Ice cream vs. frozen yogurt

Ice cream vs. frozen yogurt

It can be hard to resist ice cream on a hot summer day. Some crave the simple sweetness of a vanilla cone, while others desire the richness of a hot fudge sundae.

Whatever you prefer, you might be indulging in the tasty treat without considering the calories or even the digestive issues you may have to suffer later. The moment that frosty delight hits your tongue, you surrender and declare it all worth it.

If you think choosing frozen yogurt over ice cream the next time would be a healthier choice, you might want to think again.

“The main difference between frozen yogurt and ice cream is the fat content,” says Caitlin Beranek, lead dietitian in food and nutrition services at Advocate Condell Medical Center in Libertyville, IL. “Frozen yogurt tends to be low in fat or fat free, while ice cream can be much higher in fat, especially those with a high cream content.”

So, if you’re looking to reduce fat, you might choose the frozen yogurt. But you should know that both creamy confections will set you back in calories. A half cup of frozen yogurt is only about 28 calories less than an equal amount of vanilla ice cream, but that number can easily spike when adding toppings at “build your own” places — nearly doubling or tripling your calorie count for the dessert.

“Neither ice cream or frozen yogurt is a health food, so the best choice would just be a small serving of whichever option you prefer,” says Beranek. “A small serving like a half cup is a fine treat to have; however, most people eat much more than the recommended amount, as a half cup is a lot smaller than most people think.”

When it comes to finding ways to minimize the impact of enjoying these favorite summertime treats, Beranek suggests adding berries or other fruit as a topping instead of going for the fudge or candy.

This alternative can help you add another serving of fruit to your day and minimize the chances of overloading on toppings, but keep in mind this won’t necessarily make the ice cream or frozen yogurt healthier.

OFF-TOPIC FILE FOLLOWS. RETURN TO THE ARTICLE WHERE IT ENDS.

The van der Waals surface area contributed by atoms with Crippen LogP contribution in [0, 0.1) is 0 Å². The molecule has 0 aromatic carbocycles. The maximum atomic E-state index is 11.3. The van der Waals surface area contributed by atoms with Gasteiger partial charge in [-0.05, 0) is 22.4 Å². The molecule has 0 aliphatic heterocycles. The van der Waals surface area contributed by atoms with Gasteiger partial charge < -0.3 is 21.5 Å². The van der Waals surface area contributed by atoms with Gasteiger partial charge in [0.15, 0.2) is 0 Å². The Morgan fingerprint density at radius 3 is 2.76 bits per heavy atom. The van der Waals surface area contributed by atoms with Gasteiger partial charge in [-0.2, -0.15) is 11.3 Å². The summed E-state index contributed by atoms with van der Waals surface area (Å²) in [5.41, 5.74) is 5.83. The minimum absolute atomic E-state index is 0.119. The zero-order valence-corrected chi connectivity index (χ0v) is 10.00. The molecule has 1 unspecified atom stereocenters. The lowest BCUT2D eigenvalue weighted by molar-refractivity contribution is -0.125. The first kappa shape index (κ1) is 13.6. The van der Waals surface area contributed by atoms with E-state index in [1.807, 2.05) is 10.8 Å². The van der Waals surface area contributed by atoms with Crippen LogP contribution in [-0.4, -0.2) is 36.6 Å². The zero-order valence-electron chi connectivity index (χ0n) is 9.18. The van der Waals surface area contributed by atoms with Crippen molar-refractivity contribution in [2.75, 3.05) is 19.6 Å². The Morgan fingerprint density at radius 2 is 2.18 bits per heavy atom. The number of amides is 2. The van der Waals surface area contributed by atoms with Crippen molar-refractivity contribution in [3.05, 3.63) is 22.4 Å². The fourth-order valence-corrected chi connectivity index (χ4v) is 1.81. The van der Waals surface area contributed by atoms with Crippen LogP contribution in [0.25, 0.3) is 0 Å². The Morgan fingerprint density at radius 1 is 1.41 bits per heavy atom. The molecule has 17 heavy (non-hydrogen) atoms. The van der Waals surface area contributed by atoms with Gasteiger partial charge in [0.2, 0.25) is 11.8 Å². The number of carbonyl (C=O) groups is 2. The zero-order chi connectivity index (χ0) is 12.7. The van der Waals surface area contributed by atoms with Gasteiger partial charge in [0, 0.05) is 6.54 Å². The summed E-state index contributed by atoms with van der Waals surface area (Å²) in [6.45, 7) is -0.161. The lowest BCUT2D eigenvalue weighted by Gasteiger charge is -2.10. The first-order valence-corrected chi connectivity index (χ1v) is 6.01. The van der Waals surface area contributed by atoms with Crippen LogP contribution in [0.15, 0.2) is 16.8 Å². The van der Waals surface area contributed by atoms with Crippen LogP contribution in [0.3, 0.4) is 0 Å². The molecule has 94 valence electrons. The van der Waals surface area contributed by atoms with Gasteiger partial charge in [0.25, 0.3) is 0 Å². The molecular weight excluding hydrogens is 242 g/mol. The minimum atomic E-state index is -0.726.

Also remember with most desserts and sweets — portion size is key. If you must have that ice cream cone, opt for one scoop instead of two. You can satisfy your cravings with a wide variety of summer treats if you pay attention to how much you’re eating and limit your portions.

Learn more about your healthy weight range by taking a free online quiz.

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  1. A better choice would be to skip the dairy altogether and eat the whole fruit and nothing but the fruit. A yonanas machine is inexpensive and will turn frozen bananas and other fruit into creamy goodness. Skip the fake sugar and the saturated fat! Eat fruit!

  2. Where does gelato and custard (like Culver’s) fit into the range of your two examples?

  3. Jerrold Swanson July 8, 2019 at 12:33 pm · Reply

    I look forward to your Advocate emails everyday. Keep it going and keep it practical advice for just plan people like me.

  4. So will it be beneficial to almost freeze plain Greek yogurt? Almost freezing
    gives the yogurt that ice cream consistency. I then add seasonal fruit for more

  5. What about ice milk? Some places have that and hopefully less calories?

  6. Portion control and don’t make this an everyday treat. But for some of us the fruit is a better option but if pre-diabetic or diabetic even the fruit eaten has to be monitored.

  7. Ice milk has less fat calories but may have more sugar calories. Ice milk may not satisfy your fat cravings either and you may end up eating more of it than you would ice cream. The article says eat what your body craves just watch your portion size. Take a little walk too to burn some calories.

  8. If craving chocolate flavor without the calories, try Stevia sweetened NuNaturals cocoa syrup. I keep a bottle on hand at home for such cravings. It satisfies the chocolate craving with 0 calories and is much thicker and more concentrated than the sugary counterpart, so a little goes a long way.

  9. What about Carbohydrates in both Ice Cream and Yogurt

  10. I found that placing greek yogurt (with fruit in it) into the freezer for about 15 minutes, tastes just like a frozen yogurt dessert and it’s only 120 calories.

About the Author

Toya Campbell
Toya Campbell

Latoya Campbell, health enews contributor, is a Public Affairs Coordinator at Advocate Aurora Health. She has a BS degree in Communications/Broadcast Journalism from the University of Illinois Urbana-Champaign and previously worked in digital and graphic marketing for a public library. She enjoys spending time with her family and friends, fitness activities and a good spa day.